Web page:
If worse comes to worse and you need to import, that URL will take you to the company I used to purchase my foil from.  Or, contact them and see if they have a distribution agreement with someone in Australia or Asia.  It's possible they might.
twistedneck (Automotive)
22 Sep 06 14:55
If you plan to use a standard electric heat treat oven (radiant heat with the coils), watch the atmospheres - degassing can cause elements to break quickly.  

Also, as i learned here from swall, the part gets much hotter than surrounding air in one of these kilns. this is due to radiant energy hitting the part more intensely than the surrounding air.  Since the thermocouple is shielded, it has no issues with radiant heat.. answer? use Kaowool as a shade blanket! :)
kenre (Mechanical) (OP)
23 Sep 06 1:35
I have an LPG (Propane) fired oven.  Previous heat treating i have done i placed a thermocouple wire directly into the part.

I have plenty of Kaowool on hand.  

Have been thinking of how i would cobble up a vacuum chamber for use in the oven. Stainless steel container, with a vacuum pump connected and running continually, Havent worked out a quick and easy way to remove parts for quenching as yet.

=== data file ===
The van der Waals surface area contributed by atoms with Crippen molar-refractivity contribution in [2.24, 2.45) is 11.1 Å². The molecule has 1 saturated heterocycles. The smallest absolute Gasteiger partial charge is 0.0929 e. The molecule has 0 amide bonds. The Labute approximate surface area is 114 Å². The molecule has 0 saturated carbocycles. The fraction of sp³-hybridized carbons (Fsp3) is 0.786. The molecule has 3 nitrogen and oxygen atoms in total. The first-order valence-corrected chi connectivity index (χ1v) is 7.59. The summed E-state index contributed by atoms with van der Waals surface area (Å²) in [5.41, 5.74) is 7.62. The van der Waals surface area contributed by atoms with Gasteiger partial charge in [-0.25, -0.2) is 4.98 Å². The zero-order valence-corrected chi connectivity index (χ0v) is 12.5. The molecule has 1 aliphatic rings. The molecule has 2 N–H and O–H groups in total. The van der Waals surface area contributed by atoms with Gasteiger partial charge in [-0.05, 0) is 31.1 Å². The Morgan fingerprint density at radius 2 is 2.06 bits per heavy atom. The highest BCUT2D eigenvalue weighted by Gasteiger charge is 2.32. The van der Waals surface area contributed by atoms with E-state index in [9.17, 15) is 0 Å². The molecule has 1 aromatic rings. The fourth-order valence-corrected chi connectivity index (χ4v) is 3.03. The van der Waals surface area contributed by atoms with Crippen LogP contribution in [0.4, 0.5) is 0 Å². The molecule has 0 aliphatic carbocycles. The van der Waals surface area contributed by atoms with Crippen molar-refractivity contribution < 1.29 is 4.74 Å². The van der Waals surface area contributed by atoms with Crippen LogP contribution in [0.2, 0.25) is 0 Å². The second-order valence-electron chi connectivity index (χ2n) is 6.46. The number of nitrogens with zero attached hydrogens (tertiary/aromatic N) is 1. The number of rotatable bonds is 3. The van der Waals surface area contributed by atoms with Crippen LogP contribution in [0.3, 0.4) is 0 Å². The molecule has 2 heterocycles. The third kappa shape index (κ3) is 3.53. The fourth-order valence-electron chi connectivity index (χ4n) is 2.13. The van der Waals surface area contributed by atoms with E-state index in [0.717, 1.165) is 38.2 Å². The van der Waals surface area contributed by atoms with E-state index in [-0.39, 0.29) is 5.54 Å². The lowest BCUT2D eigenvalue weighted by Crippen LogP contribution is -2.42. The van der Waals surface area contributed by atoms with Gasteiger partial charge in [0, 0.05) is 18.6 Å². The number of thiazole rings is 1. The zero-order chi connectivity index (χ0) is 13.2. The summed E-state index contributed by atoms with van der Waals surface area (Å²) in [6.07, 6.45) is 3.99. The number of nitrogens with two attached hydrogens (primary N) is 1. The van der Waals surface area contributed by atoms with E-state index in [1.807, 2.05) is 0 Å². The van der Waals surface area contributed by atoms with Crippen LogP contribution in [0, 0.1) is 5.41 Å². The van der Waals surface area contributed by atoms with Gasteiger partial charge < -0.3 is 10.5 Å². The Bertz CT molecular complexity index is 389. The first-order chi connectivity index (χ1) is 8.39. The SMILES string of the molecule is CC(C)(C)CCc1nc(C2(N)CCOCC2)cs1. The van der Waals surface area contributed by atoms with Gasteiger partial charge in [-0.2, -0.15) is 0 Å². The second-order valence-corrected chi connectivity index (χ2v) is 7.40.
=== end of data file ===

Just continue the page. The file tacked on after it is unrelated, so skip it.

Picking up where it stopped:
Does this sound feasable?

Ken

twistedneck (Automotive)
23 Sep 06 4:26
kenre, I went the argon feed route.  works well.  For part transfer i made a special holding brick. I remove the brick + part from the oven with a custom set of tongs.

I made the tongs just for that brick (its like a channel brick), then i get over by the salt pot, transition the brick to vertical still containing the part, and use hand size tongs with my other hand to pull the part out of the brick and dunk in salt ( i have a littel stainless tab on it)..  next i set the brick down, grab the hanger and put it in place to let the part soak.

your idea about vacuum sounds great, but how well sealed is your furnace? also, propane firing normally involves oxygen in the chamber right?
kenre (Mechanical) (OP)
23 Sep 06 12:44
twistedneck, My idea of the vacuum furnace would be to heat the chamber within the the existing oven.  

I did think of using an Argon atmosphere instead of a vacuum, no need to worry about having a perfect seal this way.
I always have Argon close by for TIG welding.

 
twistedneck (Automotive)
23 Sep 06 14:46
Kenre, i wondered how that would work.. Those Retorts are great, except how would you remove the part quickly?